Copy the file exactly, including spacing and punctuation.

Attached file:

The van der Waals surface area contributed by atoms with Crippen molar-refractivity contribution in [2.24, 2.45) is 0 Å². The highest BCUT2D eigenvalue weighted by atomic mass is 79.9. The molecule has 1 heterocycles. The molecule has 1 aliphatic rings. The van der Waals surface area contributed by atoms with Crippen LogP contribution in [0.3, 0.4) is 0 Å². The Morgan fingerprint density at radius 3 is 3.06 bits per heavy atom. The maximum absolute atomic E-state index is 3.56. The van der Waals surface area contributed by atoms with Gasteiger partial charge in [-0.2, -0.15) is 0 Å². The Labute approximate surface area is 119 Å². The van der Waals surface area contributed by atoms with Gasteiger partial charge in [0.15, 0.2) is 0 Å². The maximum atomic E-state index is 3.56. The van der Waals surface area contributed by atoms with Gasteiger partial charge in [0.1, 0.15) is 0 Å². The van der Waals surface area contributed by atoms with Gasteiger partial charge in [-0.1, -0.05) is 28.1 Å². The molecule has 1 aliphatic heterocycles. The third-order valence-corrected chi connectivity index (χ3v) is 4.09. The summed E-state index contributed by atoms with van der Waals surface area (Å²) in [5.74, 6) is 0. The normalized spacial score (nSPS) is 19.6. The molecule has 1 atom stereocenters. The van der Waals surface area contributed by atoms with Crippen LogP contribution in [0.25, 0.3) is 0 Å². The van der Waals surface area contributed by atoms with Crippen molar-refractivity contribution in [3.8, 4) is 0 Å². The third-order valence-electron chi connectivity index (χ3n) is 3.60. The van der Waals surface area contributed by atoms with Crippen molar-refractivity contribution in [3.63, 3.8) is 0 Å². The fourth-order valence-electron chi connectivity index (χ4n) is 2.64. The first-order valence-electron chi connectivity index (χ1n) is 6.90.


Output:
The van der Waals surface area contributed by atoms with Crippen molar-refractivity contribution in [2.24, 2.45) is 0 Å². The highest BCUT2D eigenvalue weighted by atomic mass is 79.9. The molecule has 1 heterocycles. The molecule has 1 aliphatic rings. The van der Waals surface area contributed by atoms with Crippen LogP contribution in [0.3, 0.4) is 0 Å². The Morgan fingerprint density at radius 3 is 3.06 bits per heavy atom. The maximum absolute atomic E-state index is 3.56. The van der Waals surface area contributed by atoms with Gasteiger partial charge in [-0.2, -0.15) is 0 Å². The Labute approximate surface area is 119 Å². The van der Waals surface area contributed by atoms with Gasteiger partial charge in [0.15, 0.2) is 0 Å². The maximum atomic E-state index is 3.56. The van der Waals surface area contributed by atoms with Gasteiger partial charge in [0.1, 0.15) is 0 Å². The van der Waals surface area contributed by atoms with Gasteiger partial charge in [-0.1, -0.05) is 28.1 Å². The molecule has 1 aliphatic heterocycles. The third-order valence-corrected chi connectivity index (χ3v) is 4.09. The summed E-state index contributed by atoms with van der Waals surface area (Å²) in [5.74, 6) is 0. The normalized spacial score (nSPS) is 19.6. The molecule has 1 atom stereocenters. The van der Waals surface area contributed by atoms with Crippen LogP contribution in [0.25, 0.3) is 0 Å². The van der Waals surface area contributed by atoms with Crippen molar-refractivity contribution in [3.8, 4) is 0 Å². The third-order valence-electron chi connectivity index (χ3n) is 3.60. The van der Waals surface area contributed by atoms with Crippen molar-refractivity contribution in [3.63, 3.8) is 0 Å². The fourth-order valence-electron chi connectivity index (χ4n) is 2.64. The first-order valence-electron chi connectivity index (χ1n) is 6.90.